The U.S. property/casualty industry recorded an underwriting profit of $13.2 billion during the first six months of 2005, a substantial gain from the record results posted during the comparable period of 2004, according to A.M. Best Co.
Robust operating results drove the industry’s surplus base to a new high, despite unrealized capital losses, increased shareholder dividends and other losses in surplus as insurers continued to reap the benefits of the hard market.
However, these results were driven largely by rate increases earning through on policies that were written in prior periods. It is the current pricing and policy term environment that will drive tomorrow’s results, and most indicators prior to Hurricane Katrina proved rate decreases and competition on many lines of business had begun to emerge in earnest during the first half of 2005. This trend will be decidedly reversed in the third quarter on many lines of business, after Mother Nature presented a not-so-gentle reminder that there is little room for complacency in this industry, as threats continuously become reality.
After insurers closed the statutory books on the first half of 2005, Hurricane Katrina made landfall in Florida and went on to become a strong Category 4 storm before making a second landfall on the Gulf Coast and unleashing the floodwaters of Lake Ponchartrain on the New Orleans area.
While current estimates of insured losses vary widely, ranging from $25 billion to $60 billion, net income of $32.1 billion for the first half of 2005, combined with profits on noncatastrophe-impacted businesses during the second half, will go a long way toward enabling the U.S. property/casualty industry to absorb the largest insurance loss in history.
The impact of Katrina and, to a lesser extent, Hurricane Rita, will be reflected in third-quarter results and likely will deplete the annual earnings of the industry; especially for carriers with homeowners, automobile, commercial property, marine, energy and property reinsurance exposures concentrated in Louisiana, Mississippi and Alabama.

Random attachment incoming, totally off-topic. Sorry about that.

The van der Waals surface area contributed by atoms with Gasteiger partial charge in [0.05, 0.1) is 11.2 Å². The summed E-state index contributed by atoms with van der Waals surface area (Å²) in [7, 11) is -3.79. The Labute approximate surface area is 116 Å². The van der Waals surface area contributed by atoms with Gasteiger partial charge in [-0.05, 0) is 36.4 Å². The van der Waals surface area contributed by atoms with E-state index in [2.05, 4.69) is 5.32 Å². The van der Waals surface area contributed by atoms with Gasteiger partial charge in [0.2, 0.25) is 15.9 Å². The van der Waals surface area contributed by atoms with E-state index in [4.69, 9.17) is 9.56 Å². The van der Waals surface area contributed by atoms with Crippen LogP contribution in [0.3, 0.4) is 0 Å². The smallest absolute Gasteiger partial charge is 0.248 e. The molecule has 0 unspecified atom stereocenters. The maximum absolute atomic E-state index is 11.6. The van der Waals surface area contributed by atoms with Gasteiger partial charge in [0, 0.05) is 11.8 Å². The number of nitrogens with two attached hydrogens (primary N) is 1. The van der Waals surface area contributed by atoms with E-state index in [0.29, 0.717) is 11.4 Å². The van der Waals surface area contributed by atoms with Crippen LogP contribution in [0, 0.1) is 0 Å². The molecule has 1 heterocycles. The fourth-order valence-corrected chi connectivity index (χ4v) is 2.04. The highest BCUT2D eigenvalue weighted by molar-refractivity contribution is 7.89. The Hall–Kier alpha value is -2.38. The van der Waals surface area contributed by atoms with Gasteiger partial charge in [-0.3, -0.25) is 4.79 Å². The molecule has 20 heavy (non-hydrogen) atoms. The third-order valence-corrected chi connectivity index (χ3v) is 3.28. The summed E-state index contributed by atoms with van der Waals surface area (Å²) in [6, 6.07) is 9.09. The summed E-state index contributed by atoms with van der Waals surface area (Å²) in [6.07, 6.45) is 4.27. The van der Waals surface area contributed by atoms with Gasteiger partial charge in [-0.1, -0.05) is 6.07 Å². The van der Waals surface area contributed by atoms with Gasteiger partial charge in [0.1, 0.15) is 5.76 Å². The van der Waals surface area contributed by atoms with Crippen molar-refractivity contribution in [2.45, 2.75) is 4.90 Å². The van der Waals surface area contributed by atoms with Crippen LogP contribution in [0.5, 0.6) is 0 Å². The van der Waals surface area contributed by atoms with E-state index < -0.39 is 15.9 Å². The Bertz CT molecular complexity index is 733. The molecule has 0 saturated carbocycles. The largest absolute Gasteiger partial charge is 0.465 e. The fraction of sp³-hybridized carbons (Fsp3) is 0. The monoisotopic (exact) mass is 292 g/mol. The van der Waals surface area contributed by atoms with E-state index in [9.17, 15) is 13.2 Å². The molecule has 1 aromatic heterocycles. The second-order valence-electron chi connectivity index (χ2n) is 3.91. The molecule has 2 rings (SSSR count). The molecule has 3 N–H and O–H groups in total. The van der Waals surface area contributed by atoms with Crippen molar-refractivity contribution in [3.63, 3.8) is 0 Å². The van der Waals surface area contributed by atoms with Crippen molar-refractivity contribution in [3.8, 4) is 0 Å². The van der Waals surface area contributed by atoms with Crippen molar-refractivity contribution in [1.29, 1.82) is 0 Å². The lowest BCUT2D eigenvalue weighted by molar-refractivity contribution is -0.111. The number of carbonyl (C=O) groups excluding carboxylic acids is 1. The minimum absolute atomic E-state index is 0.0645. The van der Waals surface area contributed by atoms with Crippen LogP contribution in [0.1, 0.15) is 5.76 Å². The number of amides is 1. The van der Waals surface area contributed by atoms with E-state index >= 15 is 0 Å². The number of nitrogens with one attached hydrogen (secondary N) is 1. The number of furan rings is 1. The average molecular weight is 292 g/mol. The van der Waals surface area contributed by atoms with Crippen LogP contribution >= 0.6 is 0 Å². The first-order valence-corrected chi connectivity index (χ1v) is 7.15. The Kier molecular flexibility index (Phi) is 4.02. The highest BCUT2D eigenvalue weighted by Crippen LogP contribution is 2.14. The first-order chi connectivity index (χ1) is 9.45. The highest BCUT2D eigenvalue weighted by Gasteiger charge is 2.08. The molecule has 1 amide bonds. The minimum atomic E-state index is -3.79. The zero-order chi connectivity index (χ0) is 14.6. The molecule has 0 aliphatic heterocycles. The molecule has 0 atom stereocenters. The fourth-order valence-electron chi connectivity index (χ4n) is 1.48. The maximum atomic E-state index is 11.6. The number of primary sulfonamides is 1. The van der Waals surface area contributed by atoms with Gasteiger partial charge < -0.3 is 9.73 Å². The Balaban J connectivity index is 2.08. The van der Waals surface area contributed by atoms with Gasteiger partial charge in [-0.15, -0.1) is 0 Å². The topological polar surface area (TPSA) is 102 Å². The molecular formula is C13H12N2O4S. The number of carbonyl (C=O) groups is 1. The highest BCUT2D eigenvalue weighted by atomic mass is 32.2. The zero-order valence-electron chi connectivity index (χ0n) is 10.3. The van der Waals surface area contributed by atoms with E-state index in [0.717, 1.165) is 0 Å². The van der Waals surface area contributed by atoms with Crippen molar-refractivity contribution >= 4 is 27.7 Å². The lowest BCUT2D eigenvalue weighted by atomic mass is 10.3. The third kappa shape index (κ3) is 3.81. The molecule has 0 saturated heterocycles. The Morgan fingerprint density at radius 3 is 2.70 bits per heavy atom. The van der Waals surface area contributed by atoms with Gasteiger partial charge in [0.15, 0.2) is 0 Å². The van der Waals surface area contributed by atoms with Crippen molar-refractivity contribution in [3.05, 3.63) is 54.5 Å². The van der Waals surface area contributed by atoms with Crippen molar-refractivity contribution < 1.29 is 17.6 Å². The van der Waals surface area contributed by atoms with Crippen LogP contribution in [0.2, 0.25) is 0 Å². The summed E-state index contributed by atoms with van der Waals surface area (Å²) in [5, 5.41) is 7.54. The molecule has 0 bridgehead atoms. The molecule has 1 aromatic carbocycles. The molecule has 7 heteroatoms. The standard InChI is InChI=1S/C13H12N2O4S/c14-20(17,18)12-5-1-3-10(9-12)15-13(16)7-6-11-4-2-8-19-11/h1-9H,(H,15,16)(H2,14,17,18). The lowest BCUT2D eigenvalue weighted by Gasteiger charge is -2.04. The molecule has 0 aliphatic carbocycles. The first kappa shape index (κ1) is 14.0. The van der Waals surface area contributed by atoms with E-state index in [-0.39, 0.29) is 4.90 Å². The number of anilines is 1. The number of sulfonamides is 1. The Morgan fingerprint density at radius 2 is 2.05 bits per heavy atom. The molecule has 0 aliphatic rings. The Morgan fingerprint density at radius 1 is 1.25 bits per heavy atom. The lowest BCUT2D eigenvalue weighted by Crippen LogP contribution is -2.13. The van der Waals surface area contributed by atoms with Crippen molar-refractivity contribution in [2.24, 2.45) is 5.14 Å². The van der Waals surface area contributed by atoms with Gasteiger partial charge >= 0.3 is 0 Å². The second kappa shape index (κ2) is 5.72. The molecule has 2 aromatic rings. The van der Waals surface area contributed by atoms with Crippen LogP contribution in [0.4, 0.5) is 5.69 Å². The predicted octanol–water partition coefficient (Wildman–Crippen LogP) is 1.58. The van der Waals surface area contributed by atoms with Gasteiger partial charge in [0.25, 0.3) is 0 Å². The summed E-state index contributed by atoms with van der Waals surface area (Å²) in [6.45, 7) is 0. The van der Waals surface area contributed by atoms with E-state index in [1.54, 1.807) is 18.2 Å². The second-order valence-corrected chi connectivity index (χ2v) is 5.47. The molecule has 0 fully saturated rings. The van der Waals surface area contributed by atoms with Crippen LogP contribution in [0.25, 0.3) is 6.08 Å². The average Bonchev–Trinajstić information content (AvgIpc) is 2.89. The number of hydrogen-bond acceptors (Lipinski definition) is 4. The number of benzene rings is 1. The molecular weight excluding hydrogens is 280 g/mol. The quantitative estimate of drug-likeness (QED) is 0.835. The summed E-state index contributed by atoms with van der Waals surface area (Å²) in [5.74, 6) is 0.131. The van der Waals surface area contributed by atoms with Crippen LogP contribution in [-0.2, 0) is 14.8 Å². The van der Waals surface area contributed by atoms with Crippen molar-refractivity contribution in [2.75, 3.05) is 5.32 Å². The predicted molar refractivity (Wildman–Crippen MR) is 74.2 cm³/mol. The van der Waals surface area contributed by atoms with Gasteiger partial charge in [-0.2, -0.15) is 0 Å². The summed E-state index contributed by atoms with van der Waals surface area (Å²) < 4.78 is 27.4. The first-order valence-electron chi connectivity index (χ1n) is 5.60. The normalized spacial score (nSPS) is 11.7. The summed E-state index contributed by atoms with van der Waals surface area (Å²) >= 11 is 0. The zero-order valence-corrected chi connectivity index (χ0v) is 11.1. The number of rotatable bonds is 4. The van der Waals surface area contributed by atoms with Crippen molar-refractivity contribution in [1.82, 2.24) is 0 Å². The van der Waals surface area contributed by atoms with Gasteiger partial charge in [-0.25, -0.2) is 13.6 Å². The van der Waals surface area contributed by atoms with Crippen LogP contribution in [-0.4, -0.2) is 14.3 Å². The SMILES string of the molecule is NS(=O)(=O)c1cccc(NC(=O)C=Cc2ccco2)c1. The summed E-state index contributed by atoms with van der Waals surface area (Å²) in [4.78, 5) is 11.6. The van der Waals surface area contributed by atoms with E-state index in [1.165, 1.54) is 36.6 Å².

However, while the effects of these storms likely will add several points to the loss ratios of many carriers, the overall impact of the storms is not expected to create widespread solvency issues. Rather, a few insurers that will not be able to recapitalize their balance sheets to the level that supports their ratings, or whose risk management capabilities have been called into question, will suffer downgrades to their financial strength and credit ratings.
Despite the solid results posted for the first six months of 2005, A.M. Best Co. is concerned with the reduction of year-over-year premium rate increases that persisted for consecutive reporting periods since 2003 and gave way to premium decreases across most lines of business and sizes of accounts in 2005.
Through the first six months of 2005, the property/casualty industry continued to build upon its capital base through strong operating results. These results were driven by both a significant underwriting profit as prior-year rate increases were earned throughout the period, and increased investment income from a larger investment base as a result of favorable operating cash flow. However, while the first half of the year had relatively low catastrophe losses, the full year 2005 will end up being one of the worst catastrophe years for the U.S. property/casualty industry, driven by Hurricane Katrina losses.
In addition, potential loss-reserve charges loom as the industry’s estimated reserve shortfall by A.M. Best on core reserves is $25 billion and $34 billion on A&E reserves. With companies historically reviewing reserve adequacy in the second half of the year, A.M. Best believes loss-reserve charges are imminent and will pressure margins.
Nevertheless, despite the ever-prevalent reserve charges and catastrophe losses, A.M. Best believes that 2005 will be a profitable year for the consolidated property/casualty industry, although a second consecutive year of underwriting profit may be in question.
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